But before any earth moving could start, a somewhat touchy issue had to be dealt with. Over the years since the Crown Corridor had been surveyed, a number of encroachments had been made within its boundaries — most quite unintentionally. These included walls, garden plantings, power poles, water mains and even three small houses. In each case, TCI Government served owners with legal notice that they would have to be moved for the highway widening. Johnston representatives followed up with courtesy calls and visits and found most people to be helpful and understanding when it came time for the bulldozers to move in.

To accurately follow the design plan, it is imperative that the edges of the new highway are precisely set out. Highway engineers use optical instruments called Theodolight Total Stations, which to the layman look like telescopes. These essential pieces of surveying equipment very accurately measure angles and distances.

Massive D-8 bulldozers, front end loaders and dump trucks clear away bush and excavate roadsides and hills, with precious topsoil dropped in the central median for future landscaping wherever possible. Poles and utility boxes are carefully moved, in close coordination with power, telephone, water and cable television companies. The existing sand-seal pavement is scarified using special ripping teeth on the back of a bulldozer prior to the reconstruction process commencing.

paving-machineAs construction proceeds, dump trucks will be seen steadily hauling quarry fill material from the project- designated quarry at the south of the Providenciales International Airport to areas of the highway where embankments are being constructed.

The bulk fill and leveling operations bring the highway embankment up to an approximate level prior to the curb construction. The earthworks operation utilizes a bulldozer, several compaction rollers and a water truck. The fill material is a limestone based substance and is pushed out into layers by the bulldozer then compacted — first with a sheep’s foot roller and then with a smooth cylinder roller. At all times during the process, water is sprayed onto the fill surface. Water helps achieve the high density levels that are required for a firm foundation and has the added benefit of reducing the dust levels. Throughout the process, engineers carefully measure density levels and bearing strengths to ensure that the target parameters are being achieved prior to placing the next layers.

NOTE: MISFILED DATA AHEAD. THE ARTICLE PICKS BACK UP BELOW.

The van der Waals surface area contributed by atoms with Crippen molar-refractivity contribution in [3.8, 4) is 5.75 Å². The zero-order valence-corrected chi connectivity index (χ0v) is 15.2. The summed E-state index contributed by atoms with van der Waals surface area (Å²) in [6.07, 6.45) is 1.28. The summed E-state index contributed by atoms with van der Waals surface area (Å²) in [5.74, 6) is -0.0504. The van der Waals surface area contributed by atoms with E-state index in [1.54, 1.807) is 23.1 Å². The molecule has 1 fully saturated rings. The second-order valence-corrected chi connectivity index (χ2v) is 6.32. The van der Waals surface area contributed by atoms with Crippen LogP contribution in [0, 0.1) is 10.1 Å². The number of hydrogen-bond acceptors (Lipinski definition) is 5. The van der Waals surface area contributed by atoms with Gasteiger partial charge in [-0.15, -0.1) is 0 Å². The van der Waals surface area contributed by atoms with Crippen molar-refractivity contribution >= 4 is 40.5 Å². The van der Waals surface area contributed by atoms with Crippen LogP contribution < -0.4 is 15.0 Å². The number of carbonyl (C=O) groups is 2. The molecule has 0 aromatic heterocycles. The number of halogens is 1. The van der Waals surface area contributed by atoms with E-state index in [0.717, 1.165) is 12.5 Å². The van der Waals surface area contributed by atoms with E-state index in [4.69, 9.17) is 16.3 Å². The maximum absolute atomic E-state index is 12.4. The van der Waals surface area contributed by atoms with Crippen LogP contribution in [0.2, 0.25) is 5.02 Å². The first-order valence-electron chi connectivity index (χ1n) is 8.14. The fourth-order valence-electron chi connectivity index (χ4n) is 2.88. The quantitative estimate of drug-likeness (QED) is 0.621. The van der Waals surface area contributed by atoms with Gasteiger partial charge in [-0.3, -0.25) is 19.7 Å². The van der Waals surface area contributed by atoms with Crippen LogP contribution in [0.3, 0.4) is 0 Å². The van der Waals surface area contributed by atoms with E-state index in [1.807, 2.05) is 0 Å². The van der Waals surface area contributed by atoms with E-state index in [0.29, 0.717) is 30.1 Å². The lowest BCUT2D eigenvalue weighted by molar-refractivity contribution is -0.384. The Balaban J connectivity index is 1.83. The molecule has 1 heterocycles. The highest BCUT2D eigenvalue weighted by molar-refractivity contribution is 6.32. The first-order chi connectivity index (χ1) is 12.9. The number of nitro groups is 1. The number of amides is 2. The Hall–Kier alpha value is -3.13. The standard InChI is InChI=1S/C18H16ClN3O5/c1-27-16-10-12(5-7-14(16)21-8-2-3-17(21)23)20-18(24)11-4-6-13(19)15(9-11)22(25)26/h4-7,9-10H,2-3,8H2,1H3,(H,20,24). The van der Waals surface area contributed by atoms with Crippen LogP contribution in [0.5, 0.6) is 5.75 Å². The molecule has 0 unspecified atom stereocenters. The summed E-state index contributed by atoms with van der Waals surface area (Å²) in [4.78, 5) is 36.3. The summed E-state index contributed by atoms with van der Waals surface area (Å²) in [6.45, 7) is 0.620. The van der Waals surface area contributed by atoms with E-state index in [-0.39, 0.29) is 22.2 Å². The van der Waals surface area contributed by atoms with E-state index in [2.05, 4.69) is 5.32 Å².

The bulk earthworks are followed by the construction of the curbs using a continuous slip forming process.

Prior to the asphalt operations, the road is finally graded using a road grader and the smooth wheel roller. Once at the final level, the surface is sealed with a bitumen emulsion coating called EPRS. This black primer coat helps ensure good adhesion of the asphalt and protects the top surface from rain prior to asphalt surfacing operations.